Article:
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Regularization Debate: Division Over Undocumented Status


Immigration Minister Marc Miller navigates division among Canadians and within the Liberal Party regarding the regularization of undocumented status, despite recognizing humanitarian and economic benefits.

Immigration Minister Investigates Regularization Options

Immigration Minister Marc Miller has revealed that the Canadian government is actively exploring methods to provide status to some undocumented people within the country. However, Miller acknowledges that there is no collective agreement on this issue, neither among Canadians nor within the government caucus.

Economic and Humanitarian Considerations

In a discussion aired on CBC’s The House, Miller expressed a positive outlook on regularizing the status of undocumented residents from both humanitarian and economic perspectives. Nevertheless, he admitted that the lack of consensus causes him to hesitate before taking any definitive action.

“I think from a humanitarian perspective it makes sense. From an economic perspective, it makes sense,” Miller told host Catherine Cullen. “That said, I don’t think there is a consensus in Canada as to whether to do this or not. I would venture even to say that there isn’t necessarily a consensus in our caucus. That causes me to pause.”

Liberals’ Commitment and Public Debate

In late 2021, the Liberals committed to “explore ways of regularizing status for undocumented workers who are contributing to Canadian communities.” Prime Minister Justin Trudeau mentioned that there is no set timeline for implementing this proposal.

“There needs to be either a pathway towards regularization and citizenship, which I know the (immigration) minister is working on. In some cases, we need to accelerate deportation proceedings,” Trudeau stated earlier this year.

Broad Program for Undocumented People

Miller spoke about planning an extensive program for regularization in an earlier interview with the Globe and Mail last December. He estimated the number of undocumented individuals in Canada to be between 300,000 and 600,000.

“They’re not Canadians, but for any other purposes, they are Canadians, fully integrated into society. They’re not an impact on housing but they’re working in the grey market because for a variety of reasons — and this has been documented over time — they just don’t have the right papers,” Miller elaborated.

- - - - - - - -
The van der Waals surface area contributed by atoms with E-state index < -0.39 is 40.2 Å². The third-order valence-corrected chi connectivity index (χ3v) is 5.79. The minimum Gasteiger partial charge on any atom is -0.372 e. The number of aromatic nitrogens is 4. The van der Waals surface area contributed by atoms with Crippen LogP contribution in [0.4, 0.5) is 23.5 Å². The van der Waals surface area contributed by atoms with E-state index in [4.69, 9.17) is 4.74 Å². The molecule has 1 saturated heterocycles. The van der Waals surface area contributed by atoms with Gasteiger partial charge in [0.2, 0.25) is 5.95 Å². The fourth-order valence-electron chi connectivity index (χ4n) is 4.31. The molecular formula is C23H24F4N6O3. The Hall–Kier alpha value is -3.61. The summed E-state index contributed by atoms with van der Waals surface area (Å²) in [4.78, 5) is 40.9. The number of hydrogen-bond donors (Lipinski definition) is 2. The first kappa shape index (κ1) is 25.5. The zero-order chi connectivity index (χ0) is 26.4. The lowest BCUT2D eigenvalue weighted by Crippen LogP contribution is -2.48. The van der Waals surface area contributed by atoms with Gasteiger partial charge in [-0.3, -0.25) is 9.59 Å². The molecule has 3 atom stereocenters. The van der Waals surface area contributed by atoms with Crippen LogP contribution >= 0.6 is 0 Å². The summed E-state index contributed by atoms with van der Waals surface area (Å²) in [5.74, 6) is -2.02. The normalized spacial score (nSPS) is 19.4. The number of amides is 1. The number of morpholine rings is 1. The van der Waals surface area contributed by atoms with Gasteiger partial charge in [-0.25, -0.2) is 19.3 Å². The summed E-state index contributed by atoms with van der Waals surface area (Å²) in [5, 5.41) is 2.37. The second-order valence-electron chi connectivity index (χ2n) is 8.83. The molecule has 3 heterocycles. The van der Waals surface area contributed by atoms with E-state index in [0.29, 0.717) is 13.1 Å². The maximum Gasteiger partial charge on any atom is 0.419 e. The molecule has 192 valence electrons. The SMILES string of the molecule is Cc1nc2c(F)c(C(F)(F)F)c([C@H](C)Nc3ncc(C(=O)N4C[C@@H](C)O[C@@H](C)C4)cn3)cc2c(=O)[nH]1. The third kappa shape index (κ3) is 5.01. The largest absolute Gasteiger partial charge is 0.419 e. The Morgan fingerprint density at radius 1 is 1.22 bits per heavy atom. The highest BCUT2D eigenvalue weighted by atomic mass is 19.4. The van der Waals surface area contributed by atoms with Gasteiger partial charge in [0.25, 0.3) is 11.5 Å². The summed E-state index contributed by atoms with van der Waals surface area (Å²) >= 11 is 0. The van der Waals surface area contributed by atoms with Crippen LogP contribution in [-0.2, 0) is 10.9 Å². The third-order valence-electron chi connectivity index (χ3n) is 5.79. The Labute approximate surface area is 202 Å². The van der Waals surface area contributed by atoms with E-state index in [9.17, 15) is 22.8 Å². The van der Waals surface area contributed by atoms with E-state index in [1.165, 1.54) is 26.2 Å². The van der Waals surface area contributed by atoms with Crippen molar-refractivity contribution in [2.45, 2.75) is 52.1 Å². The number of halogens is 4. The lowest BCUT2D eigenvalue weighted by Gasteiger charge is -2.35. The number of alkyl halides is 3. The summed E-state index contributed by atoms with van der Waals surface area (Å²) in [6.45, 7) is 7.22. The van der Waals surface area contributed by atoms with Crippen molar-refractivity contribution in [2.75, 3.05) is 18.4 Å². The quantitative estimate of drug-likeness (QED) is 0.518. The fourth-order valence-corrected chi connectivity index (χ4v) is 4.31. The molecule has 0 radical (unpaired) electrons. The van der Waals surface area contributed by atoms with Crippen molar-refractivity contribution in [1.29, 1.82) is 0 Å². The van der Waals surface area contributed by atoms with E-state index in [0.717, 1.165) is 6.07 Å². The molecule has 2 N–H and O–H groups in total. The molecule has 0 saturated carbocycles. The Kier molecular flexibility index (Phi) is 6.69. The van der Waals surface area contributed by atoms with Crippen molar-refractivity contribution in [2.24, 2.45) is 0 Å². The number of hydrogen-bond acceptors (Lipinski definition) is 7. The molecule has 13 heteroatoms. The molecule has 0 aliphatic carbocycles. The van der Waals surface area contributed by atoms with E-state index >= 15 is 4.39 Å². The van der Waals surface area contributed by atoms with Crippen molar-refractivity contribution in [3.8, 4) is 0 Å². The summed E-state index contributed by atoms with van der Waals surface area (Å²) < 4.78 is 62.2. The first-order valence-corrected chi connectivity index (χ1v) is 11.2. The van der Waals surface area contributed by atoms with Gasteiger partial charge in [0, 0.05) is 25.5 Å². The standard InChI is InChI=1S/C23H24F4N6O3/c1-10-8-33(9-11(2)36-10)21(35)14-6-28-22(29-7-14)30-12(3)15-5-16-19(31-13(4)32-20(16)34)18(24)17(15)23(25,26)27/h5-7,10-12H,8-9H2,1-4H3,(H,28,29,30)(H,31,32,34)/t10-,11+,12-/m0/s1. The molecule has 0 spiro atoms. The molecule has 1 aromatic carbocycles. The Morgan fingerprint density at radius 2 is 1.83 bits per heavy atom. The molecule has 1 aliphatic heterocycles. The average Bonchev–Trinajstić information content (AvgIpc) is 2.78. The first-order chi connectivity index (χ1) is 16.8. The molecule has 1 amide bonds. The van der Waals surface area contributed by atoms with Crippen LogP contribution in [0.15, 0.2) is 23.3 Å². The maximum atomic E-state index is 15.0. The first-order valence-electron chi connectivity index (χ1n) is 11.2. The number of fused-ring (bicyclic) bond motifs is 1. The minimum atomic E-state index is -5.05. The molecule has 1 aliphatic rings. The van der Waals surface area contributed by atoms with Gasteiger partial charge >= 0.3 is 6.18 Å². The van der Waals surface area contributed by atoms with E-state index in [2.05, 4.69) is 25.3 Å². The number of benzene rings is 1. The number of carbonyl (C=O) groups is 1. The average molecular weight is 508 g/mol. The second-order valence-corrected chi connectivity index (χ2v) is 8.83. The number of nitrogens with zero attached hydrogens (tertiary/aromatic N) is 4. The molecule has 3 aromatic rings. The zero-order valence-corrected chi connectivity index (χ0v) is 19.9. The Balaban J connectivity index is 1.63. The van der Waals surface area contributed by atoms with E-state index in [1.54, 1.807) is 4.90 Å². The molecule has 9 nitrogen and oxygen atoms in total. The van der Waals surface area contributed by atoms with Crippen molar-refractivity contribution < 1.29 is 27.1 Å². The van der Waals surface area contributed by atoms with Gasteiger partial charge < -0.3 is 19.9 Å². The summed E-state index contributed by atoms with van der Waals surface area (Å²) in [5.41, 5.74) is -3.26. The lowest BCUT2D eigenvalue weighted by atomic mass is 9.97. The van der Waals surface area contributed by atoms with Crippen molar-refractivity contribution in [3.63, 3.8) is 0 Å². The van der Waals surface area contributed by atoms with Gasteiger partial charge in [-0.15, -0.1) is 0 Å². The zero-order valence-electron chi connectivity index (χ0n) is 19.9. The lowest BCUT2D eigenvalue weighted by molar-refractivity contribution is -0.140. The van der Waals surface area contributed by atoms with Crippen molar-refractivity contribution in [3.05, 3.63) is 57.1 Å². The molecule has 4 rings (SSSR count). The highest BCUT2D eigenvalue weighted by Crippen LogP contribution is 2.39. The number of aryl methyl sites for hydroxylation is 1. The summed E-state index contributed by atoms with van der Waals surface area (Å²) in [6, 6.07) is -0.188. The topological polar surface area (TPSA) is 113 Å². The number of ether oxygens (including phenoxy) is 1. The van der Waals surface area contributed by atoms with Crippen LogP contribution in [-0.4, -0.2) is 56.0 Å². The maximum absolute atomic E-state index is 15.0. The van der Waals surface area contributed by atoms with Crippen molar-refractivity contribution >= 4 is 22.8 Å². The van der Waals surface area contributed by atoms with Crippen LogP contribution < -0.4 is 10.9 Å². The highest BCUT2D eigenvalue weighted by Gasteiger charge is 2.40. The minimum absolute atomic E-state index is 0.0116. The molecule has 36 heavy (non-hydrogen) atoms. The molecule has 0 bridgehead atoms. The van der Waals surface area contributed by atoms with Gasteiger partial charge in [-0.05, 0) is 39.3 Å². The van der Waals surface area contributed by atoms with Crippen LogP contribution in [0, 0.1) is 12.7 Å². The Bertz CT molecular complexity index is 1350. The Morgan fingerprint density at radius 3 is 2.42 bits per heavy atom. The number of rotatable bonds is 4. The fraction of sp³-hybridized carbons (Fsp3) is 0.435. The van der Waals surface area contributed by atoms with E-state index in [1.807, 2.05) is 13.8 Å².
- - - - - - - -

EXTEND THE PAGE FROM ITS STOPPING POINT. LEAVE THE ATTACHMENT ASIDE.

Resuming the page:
Pressure from Migrant Advocacy Groups

The government faces increasing pressure from migrant advocacy groups such as the Migrant Rights Network. In May, Syed Hussan of the Migrant Workers Alliance for Change emphasized that regularization is crucial for Prime Minister Trudeau’s commitment to equality, diversity, and inclusion.

“Regularization is a litmus test of Prime Minister Trudeau’s commitment to equality, diversity and inclusion,” said Hussan.

Cabinet Discussions Ongoing

Although regularizing undocumented people has been discussed in cabinet meetings, Miller confirmed that no conclusive agreement has been reached.

“We are in the process of looking at this as a cabinet and there is no agreement as of yet as to where this will go,” he stated.

Political Context of Immigration Debate

Immigration Minister Marc Miller has indicated that the federal government is actively exploring options to grant status to some of the undocumented individuals currently residing in Canada. The issue, however, remains deeply divisive both nationally and within the governing Liberal Party. While there are humanitarian and economic arguments supporting the regularization of undocumented people, the lack of consensus complicates potential actions.

The Liberals committed in their 2021 pledge to consider pathways for undocumented workers to gain legal status, but concrete steps have yet to follow. Prime Minister Justin Trudeau has stated that while pathways toward regularization and citizenship are being considered, more decisive action on deportation proceedings may also be necessary.

Groups advocating for migrant rights, such as the Migrant Rights Network, have urged the government to fulfill its promises as a measure of its commitment to equality, diversity, and inclusion. Meanwhile, broader discussions on immigration intersect with significant political debate concerning housing affordability and other economic issues.

Minister Miller’s acknowledgment of these debates underscores the complexity of navigating a policy direction that would satisfy humanitarian goals while addressing intricate socio-economic impacts. The government continues to face pressure from multiple fronts as it deliberates on feasible solutions for regularizing the status of undocumented individuals.

Immigration Linked to Housing and Health Care Capacity

Conservative Leader Pierre Poilievre has pledged to connect immigration levels to the number of houses built in Canada and the capacity of the health care system. However, he has not specified whether he would adjust permanent resident targets or reduce the number of non-permanent residents.

Government Perspective on Regularization Programs

Speaking to The House, Miller highlighted that other countries have seen both successes and challenges with regularization programs. While supportive of regularization, he noted that it’s ultimately not his decision to make.

“We’ve taken on a lot as a government and with a year and a half to go [before the next fixed election], the question is, is this the right time?” Miller said.

“I think it is. But I’m not the final voice in this and not the final authority in this, nor should I be.”

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